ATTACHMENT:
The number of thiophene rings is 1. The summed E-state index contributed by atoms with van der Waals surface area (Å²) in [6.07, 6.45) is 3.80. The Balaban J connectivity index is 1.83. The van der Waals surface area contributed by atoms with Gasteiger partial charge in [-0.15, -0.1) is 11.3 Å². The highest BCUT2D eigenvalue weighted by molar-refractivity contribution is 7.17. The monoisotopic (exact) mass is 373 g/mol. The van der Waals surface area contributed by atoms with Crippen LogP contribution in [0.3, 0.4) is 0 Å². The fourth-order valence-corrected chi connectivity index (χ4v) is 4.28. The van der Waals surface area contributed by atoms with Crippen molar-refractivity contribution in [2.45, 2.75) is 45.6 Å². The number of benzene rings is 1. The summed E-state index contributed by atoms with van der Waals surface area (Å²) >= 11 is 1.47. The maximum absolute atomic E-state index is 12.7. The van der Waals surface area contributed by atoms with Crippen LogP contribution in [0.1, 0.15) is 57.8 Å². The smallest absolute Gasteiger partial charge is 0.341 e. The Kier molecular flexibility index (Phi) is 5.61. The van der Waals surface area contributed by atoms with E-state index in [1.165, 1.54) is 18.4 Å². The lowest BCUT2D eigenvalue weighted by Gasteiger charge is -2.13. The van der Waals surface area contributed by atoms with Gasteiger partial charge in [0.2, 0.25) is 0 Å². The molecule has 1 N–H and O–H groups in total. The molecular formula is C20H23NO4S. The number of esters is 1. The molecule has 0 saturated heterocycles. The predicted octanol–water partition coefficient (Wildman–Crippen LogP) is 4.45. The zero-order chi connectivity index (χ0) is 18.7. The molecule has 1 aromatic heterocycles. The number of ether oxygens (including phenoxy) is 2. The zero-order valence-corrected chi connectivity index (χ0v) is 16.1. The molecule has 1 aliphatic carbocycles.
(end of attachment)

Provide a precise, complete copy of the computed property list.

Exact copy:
The number of thiophene rings is 1. The summed E-state index contributed by atoms with van der Waals surface area (Å²) in [6.07, 6.45) is 3.80. The Balaban J connectivity index is 1.83. The van der Waals surface area contributed by atoms with Gasteiger partial charge in [-0.15, -0.1) is 11.3 Å². The highest BCUT2D eigenvalue weighted by molar-refractivity contribution is 7.17. The monoisotopic (exact) mass is 373 g/mol. The van der Waals surface area contributed by atoms with Crippen LogP contribution in [0.3, 0.4) is 0 Å². The fourth-order valence-corrected chi connectivity index (χ4v) is 4.28. The van der Waals surface area contributed by atoms with Crippen molar-refractivity contribution in [2.45, 2.75) is 45.6 Å². The number of benzene rings is 1. The summed E-state index contributed by atoms with van der Waals surface area (Å²) >= 11 is 1.47. The maximum absolute atomic E-state index is 12.7. The van der Waals surface area contributed by atoms with Crippen LogP contribution in [0.1, 0.15) is 57.8 Å². The smallest absolute Gasteiger partial charge is 0.341 e. The Kier molecular flexibility index (Phi) is 5.61. The van der Waals surface area contributed by atoms with E-state index in [1.165, 1.54) is 18.4 Å². The lowest BCUT2D eigenvalue weighted by Gasteiger charge is -2.13. The van der Waals surface area contributed by atoms with Gasteiger partial charge in [0.2, 0.25) is 0 Å². The molecule has 1 N–H and O–H groups in total. The molecular formula is C20H23NO4S. The number of esters is 1. The molecule has 0 saturated heterocycles. The predicted octanol–water partition coefficient (Wildman–Crippen LogP) is 4.45. The zero-order chi connectivity index (χ0) is 18.7. The molecule has 1 aromatic heterocycles. The number of ether oxygens (including phenoxy) is 2. The zero-order valence-corrected chi connectivity index (χ0v) is 16.1. The molecule has 1 aliphatic carbocycles.